Can You Survive A Wildfire?

This year, the US experienced one of its biggest wildfire seasons in recent history. More than a million acres have been scorched, whole neighborhoods have been reduced to ashes and thousands of people have been displaced with nowhere else to go.

Dreadful, right?

Well, there’s more.

Damages have reached a whopping $3 billion and counting— and that’s in California alone. Other fires across the country, from Florida to Montana to Washington have been relentlessly wreaking havoc. Aside from major loss of life and property, these fires are also causing massive health risks due to the thick fumes and smoke that they produce.

Why are these wildfires so violent? Is there any way to survive one?

Let’s look into how wildfires start and see if you can get out of this inferno— alive.

Do Wildfires Start By Themselves?

For the most part, wildfires are Mother Nature’s mechanism to rebuild and renew. It’s a natural occurrence that allows some plant species to reproduce and thrive. Eucalyptus plants, for example, need fire for their seeds to actually grow. And since the earth is basically one big flammable orb— with oxygen-rich air and the right combustible materials in the form of brush and vegetation— it only takes a little spark for a forest fire to burn in earnest.

Other natural wildfire causes include:

  • lightning strikes
  • volcanic eruptions
  • heat from the sun
  • spontaneous combustion

However, a huge chunk of wildfires is also caused by human actions.

Slash and burn farmers routinely incinerate forests to make way for agricultural land. Other man-made causes include irresponsible camping practices like leaving campfires lit, throwing cigarette butts around, playing with matches, lighters or other firestarters and on occasion, even bullets.

The current climate situation isn’t helping much, either.

Global warming has significantly contributed to the occurrence and intensity of these wildfires.

The proliferation of housing developments in forested areas has also increased both the damage and the actual risk of fires happening. The irresponsible burning of trash in backyards can also lead to wildfires.

Combine these factors together and you get larger, more violent fires that are harder to put out. In this case, it’s not simply about Mother Nature trying to help the growth of a certain plant species anymore. The once-beneficial wildfires have evolved into raging infernos that burn anything and everything in its path.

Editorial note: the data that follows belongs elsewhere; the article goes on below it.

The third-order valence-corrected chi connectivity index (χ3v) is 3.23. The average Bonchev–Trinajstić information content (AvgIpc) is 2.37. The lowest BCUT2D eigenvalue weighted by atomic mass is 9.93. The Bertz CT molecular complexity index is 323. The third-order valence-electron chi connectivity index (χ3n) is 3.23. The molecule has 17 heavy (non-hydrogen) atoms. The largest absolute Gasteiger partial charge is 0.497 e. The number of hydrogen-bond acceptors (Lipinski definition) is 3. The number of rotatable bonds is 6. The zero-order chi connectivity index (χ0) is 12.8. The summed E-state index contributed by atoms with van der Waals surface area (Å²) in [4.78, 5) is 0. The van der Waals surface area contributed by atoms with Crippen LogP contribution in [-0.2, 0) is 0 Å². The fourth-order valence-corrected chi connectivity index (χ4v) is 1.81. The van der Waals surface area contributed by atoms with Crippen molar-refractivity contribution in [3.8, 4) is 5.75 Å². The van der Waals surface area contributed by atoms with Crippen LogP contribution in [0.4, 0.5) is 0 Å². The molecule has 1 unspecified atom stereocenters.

When There’s Smoke, There’s Fire…And The Other Way Around

You know what they say: when there’s smoke, there’s fire.

Inversely, when there’s a wildfire, there’s bound to be thick smoke. Smoke might not appear as dramatic as a raging fire, but it’s just as dangerous.

According to the US Environmental Protection Agency, smoke from wildfires contain a mix of water vapor, particulates, organic chemicals, compounds and noxious gases like carbon monoxide.

The components of smoke depend on the type of material that’s burning. Particulates in the smoke can get stuck in your lungs and cause serious health concerns like respiratory irritation, bronchitis, asthma, and even heart problems.

Smoke can also cause eye irritation, coughing and wheezing. High levels of carbon monoxide cause headaches, dizziness and even death. Many components of smoke are often carcinogenic as well.

Do Wildfires Actually Cause Winds?

Most preppers would agree that getting caught in a crazy wildfire and breathing in that noxious smoke is scary enough.

But getting caught in a firestorm?

That’s even worse.

When a wildfire occurs, it can create its own weather system.

Firestorms, fire whirls, and even fire tornadoes can happen. The heat from the fire rises up pretty fast and it creates a vacuum. The air around the fire rushes in to fill that void, creating a nasty and powerful updraft. Imagine a strong burst of wind…only that it’s not wind. It’s a gust of fire instead.

This is the reason why firefighters have such a hard time controlling these fires: they are very unpredictable and can change at the slightest shift in the weather.

Particularly large fires can also form their own storm cloud called a pyro-cumulonimbus. The cloud is as ominous as it sounds: this can create winds that only make the fire stronger. It can also generate lightning, which can start more fires if the lightning strikes the ground. The good thing is, these clouds can also produce rain, which can help put out the fire.

forest fire

Here’s The Secret To Surviving A Wildfire

Given the scenarios above, it’s pretty hard to imagine surviving a wildfire, but it is possible.


Do your best to prevent one.

If you live in a wildfire-prone area, it would be prudent to take measures to prevent a wildfire from happening in the first place.